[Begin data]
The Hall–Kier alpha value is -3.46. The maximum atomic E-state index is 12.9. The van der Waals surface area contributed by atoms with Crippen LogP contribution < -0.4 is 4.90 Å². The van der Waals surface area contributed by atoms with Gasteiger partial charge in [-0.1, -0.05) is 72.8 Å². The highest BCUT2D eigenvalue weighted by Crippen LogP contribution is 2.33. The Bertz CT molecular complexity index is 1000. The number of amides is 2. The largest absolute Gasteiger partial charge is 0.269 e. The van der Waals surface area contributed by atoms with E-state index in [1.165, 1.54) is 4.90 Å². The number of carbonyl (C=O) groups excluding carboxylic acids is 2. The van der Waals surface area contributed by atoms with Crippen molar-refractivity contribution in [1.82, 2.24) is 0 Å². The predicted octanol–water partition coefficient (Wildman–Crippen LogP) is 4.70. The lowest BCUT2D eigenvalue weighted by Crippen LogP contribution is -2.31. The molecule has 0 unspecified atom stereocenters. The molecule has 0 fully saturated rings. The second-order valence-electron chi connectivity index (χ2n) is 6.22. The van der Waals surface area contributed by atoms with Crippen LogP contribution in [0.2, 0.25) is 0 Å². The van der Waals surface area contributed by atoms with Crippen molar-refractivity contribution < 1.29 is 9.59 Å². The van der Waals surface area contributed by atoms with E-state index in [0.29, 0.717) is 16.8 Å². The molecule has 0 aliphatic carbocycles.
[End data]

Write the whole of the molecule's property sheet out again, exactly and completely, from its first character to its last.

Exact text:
The Hall–Kier alpha value is -3.46. The maximum atomic E-state index is 12.9. The van der Waals surface area contributed by atoms with Crippen LogP contribution < -0.4 is 4.90 Å². The van der Waals surface area contributed by atoms with Gasteiger partial charge in [-0.1, -0.05) is 72.8 Å². The highest BCUT2D eigenvalue weighted by Crippen LogP contribution is 2.33. The Bertz CT molecular complexity index is 1000. The number of amides is 2. The largest absolute Gasteiger partial charge is 0.269 e. The van der Waals surface area contributed by atoms with E-state index in [1.165, 1.54) is 4.90 Å². The number of carbonyl (C=O) groups excluding carboxylic acids is 2. The van der Waals surface area contributed by atoms with Crippen molar-refractivity contribution in [1.82, 2.24) is 0 Å². The predicted octanol–water partition coefficient (Wildman–Crippen LogP) is 4.70. The lowest BCUT2D eigenvalue weighted by Crippen LogP contribution is -2.31. The molecule has 0 unspecified atom stereocenters. The molecule has 0 fully saturated rings. The second-order valence-electron chi connectivity index (χ2n) is 6.22. The van der Waals surface area contributed by atoms with Crippen LogP contribution in [0.2, 0.25) is 0 Å². The van der Waals surface area contributed by atoms with Crippen molar-refractivity contribution < 1.29 is 9.59 Å². The van der Waals surface area contributed by atoms with E-state index in [0.29, 0.717) is 16.8 Å². The molecule has 0 aliphatic carbocycles.